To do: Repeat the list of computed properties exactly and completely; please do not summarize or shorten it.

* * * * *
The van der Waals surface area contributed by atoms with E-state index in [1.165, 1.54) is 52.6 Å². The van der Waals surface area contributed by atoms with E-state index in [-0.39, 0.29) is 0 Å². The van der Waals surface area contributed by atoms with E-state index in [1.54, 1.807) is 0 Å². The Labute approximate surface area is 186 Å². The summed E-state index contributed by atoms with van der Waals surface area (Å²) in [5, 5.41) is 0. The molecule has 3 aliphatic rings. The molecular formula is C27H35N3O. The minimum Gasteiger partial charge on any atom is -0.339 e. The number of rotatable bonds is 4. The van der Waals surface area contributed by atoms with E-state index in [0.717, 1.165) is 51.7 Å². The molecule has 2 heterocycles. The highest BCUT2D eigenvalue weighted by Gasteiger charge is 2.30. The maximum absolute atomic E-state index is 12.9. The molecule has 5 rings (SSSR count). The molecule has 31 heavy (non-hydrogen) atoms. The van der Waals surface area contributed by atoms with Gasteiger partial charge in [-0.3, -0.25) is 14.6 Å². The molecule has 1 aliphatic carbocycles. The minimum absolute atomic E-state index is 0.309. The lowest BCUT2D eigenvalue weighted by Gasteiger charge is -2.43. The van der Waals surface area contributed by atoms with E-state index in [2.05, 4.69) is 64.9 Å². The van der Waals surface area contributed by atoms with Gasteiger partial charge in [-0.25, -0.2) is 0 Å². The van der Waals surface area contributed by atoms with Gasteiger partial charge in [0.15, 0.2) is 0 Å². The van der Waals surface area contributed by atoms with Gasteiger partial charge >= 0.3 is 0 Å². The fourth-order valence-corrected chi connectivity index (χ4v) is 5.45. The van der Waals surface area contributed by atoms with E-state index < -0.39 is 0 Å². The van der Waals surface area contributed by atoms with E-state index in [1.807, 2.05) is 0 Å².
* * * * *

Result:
The van der Waals surface area contributed by atoms with E-state index in [1.165, 1.54) is 52.6 Å². The van der Waals surface area contributed by atoms with E-state index in [-0.39, 0.29) is 0 Å². The van der Waals surface area contributed by atoms with E-state index in [1.54, 1.807) is 0 Å². The Labute approximate surface area is 186 Å². The summed E-state index contributed by atoms with van der Waals surface area (Å²) in [5, 5.41) is 0. The molecule has 3 aliphatic rings. The molecular formula is C27H35N3O. The minimum Gasteiger partial charge on any atom is -0.339 e. The number of rotatable bonds is 4. The van der Waals surface area contributed by atoms with E-state index in [0.717, 1.165) is 51.7 Å². The molecule has 2 heterocycles. The highest BCUT2D eigenvalue weighted by Gasteiger charge is 2.30. The maximum absolute atomic E-state index is 12.9. The molecule has 5 rings (SSSR count). The molecule has 31 heavy (non-hydrogen) atoms. The van der Waals surface area contributed by atoms with Gasteiger partial charge in [-0.3, -0.25) is 14.6 Å². The molecule has 1 aliphatic carbocycles. The minimum absolute atomic E-state index is 0.309. The lowest BCUT2D eigenvalue weighted by Gasteiger charge is -2.43. The van der Waals surface area contributed by atoms with E-state index in [2.05, 4.69) is 64.9 Å². The van der Waals surface area contributed by atoms with Gasteiger partial charge in [-0.25, -0.2) is 0 Å². The van der Waals surface area contributed by atoms with Gasteiger partial charge in [0.15, 0.2) is 0 Å². The van der Waals surface area contributed by atoms with Gasteiger partial charge >= 0.3 is 0 Å². The fourth-order valence-corrected chi connectivity index (χ4v) is 5.45. The van der Waals surface area contributed by atoms with E-state index < -0.39 is 0 Å². The van der Waals surface area contributed by atoms with E-state index in [1.807, 2.05) is 0 Å².